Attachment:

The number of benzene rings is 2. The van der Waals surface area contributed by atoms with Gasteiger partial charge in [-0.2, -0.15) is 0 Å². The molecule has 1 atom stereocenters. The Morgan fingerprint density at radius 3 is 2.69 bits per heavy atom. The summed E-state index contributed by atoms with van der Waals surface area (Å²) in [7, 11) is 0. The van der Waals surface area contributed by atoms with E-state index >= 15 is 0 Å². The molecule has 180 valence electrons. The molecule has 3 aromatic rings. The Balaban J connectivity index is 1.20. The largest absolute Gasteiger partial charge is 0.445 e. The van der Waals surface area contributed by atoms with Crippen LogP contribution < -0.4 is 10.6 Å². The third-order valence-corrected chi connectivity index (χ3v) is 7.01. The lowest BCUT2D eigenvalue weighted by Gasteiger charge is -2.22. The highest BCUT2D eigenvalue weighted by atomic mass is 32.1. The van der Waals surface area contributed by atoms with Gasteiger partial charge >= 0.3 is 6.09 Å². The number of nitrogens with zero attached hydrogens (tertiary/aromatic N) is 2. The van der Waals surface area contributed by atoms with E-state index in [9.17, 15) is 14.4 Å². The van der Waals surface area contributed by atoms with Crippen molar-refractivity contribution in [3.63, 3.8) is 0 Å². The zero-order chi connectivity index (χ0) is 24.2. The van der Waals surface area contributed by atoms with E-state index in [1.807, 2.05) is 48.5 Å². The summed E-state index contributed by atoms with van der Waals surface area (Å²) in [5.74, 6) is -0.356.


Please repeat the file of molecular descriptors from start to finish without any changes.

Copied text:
The number of benzene rings is 2. The van der Waals surface area contributed by atoms with Gasteiger partial charge in [-0.2, -0.15) is 0 Å². The molecule has 1 atom stereocenters. The Morgan fingerprint density at radius 3 is 2.69 bits per heavy atom. The summed E-state index contributed by atoms with van der Waals surface area (Å²) in [7, 11) is 0. The van der Waals surface area contributed by atoms with E-state index >= 15 is 0 Å². The molecule has 180 valence electrons. The molecule has 3 aromatic rings. The Balaban J connectivity index is 1.20. The largest absolute Gasteiger partial charge is 0.445 e. The van der Waals surface area contributed by atoms with Crippen LogP contribution < -0.4 is 10.6 Å². The third-order valence-corrected chi connectivity index (χ3v) is 7.01. The lowest BCUT2D eigenvalue weighted by Gasteiger charge is -2.22. The highest BCUT2D eigenvalue weighted by atomic mass is 32.1. The van der Waals surface area contributed by atoms with Gasteiger partial charge >= 0.3 is 6.09 Å². The number of nitrogens with zero attached hydrogens (tertiary/aromatic N) is 2. The van der Waals surface area contributed by atoms with E-state index in [9.17, 15) is 14.4 Å². The van der Waals surface area contributed by atoms with Crippen molar-refractivity contribution in [3.63, 3.8) is 0 Å². The zero-order chi connectivity index (χ0) is 24.2. The van der Waals surface area contributed by atoms with E-state index in [1.807, 2.05) is 48.5 Å². The summed E-state index contributed by atoms with van der Waals surface area (Å²) in [5.74, 6) is -0.356.